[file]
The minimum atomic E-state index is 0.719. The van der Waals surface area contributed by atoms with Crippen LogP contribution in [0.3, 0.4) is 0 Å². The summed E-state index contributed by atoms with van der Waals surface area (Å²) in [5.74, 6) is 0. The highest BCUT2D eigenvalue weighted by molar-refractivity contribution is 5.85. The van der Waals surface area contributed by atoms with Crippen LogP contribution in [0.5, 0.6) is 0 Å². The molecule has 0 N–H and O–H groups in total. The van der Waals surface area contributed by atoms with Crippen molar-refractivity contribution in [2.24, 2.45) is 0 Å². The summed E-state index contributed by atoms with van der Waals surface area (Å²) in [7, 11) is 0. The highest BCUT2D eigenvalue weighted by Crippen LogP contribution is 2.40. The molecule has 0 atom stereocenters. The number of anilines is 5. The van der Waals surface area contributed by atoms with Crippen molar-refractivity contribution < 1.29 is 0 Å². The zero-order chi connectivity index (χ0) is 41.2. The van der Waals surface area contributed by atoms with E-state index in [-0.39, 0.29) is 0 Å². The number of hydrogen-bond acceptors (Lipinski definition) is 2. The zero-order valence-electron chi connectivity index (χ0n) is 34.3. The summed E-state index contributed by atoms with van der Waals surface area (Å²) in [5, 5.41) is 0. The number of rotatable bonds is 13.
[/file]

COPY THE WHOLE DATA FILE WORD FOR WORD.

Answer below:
The minimum atomic E-state index is 0.719. The van der Waals surface area contributed by atoms with Crippen LogP contribution in [0.3, 0.4) is 0 Å². The summed E-state index contributed by atoms with van der Waals surface area (Å²) in [5.74, 6) is 0. The highest BCUT2D eigenvalue weighted by molar-refractivity contribution is 5.85. The van der Waals surface area contributed by atoms with Crippen LogP contribution in [0.5, 0.6) is 0 Å². The molecule has 0 N–H and O–H groups in total. The van der Waals surface area contributed by atoms with Crippen molar-refractivity contribution in [2.24, 2.45) is 0 Å². The summed E-state index contributed by atoms with van der Waals surface area (Å²) in [7, 11) is 0. The highest BCUT2D eigenvalue weighted by Crippen LogP contribution is 2.40. The molecule has 0 atom stereocenters. The number of anilines is 5. The van der Waals surface area contributed by atoms with Crippen molar-refractivity contribution < 1.29 is 0 Å². The zero-order chi connectivity index (χ0) is 41.2. The van der Waals surface area contributed by atoms with E-state index in [-0.39, 0.29) is 0 Å². The number of hydrogen-bond acceptors (Lipinski definition) is 2. The zero-order valence-electron chi connectivity index (χ0n) is 34.3. The summed E-state index contributed by atoms with van der Waals surface area (Å²) in [5, 5.41) is 0. The number of rotatable bonds is 13.